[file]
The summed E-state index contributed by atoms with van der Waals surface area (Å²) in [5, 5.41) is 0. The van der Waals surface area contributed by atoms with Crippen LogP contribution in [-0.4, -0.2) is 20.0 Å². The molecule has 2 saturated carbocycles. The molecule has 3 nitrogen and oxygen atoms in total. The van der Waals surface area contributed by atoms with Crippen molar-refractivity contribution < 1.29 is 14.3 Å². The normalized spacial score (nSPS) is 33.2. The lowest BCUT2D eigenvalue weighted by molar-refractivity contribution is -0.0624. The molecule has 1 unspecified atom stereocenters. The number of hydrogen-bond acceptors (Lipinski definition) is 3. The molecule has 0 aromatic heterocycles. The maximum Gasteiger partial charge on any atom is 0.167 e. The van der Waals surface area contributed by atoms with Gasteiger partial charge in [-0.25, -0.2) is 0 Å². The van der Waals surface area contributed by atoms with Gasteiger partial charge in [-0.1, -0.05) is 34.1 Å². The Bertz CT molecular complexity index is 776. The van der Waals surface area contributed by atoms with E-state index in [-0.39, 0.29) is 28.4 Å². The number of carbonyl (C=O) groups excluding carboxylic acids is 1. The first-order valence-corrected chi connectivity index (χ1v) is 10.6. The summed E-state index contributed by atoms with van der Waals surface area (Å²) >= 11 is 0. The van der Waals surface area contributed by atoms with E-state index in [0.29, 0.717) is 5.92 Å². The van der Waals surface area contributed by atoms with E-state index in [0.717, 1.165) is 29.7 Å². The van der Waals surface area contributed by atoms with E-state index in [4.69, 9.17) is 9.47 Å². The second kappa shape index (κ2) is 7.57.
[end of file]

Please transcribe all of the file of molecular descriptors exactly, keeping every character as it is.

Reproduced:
The summed E-state index contributed by atoms with van der Waals surface area (Å²) in [5, 5.41) is 0. The van der Waals surface area contributed by atoms with Crippen LogP contribution in [-0.4, -0.2) is 20.0 Å². The molecule has 2 saturated carbocycles. The molecule has 3 nitrogen and oxygen atoms in total. The van der Waals surface area contributed by atoms with Crippen molar-refractivity contribution < 1.29 is 14.3 Å². The normalized spacial score (nSPS) is 33.2. The lowest BCUT2D eigenvalue weighted by molar-refractivity contribution is -0.0624. The molecule has 1 unspecified atom stereocenters. The number of hydrogen-bond acceptors (Lipinski definition) is 3. The molecule has 0 aromatic heterocycles. The maximum Gasteiger partial charge on any atom is 0.167 e. The van der Waals surface area contributed by atoms with Gasteiger partial charge in [-0.25, -0.2) is 0 Å². The van der Waals surface area contributed by atoms with Gasteiger partial charge in [-0.1, -0.05) is 34.1 Å². The Bertz CT molecular complexity index is 776. The van der Waals surface area contributed by atoms with E-state index in [-0.39, 0.29) is 28.4 Å². The number of carbonyl (C=O) groups excluding carboxylic acids is 1. The first-order valence-corrected chi connectivity index (χ1v) is 10.6. The summed E-state index contributed by atoms with van der Waals surface area (Å²) >= 11 is 0. The van der Waals surface area contributed by atoms with E-state index in [0.29, 0.717) is 5.92 Å². The van der Waals surface area contributed by atoms with E-state index in [0.717, 1.165) is 29.7 Å². The van der Waals surface area contributed by atoms with E-state index in [4.69, 9.17) is 9.47 Å². The second kappa shape index (κ2) is 7.57.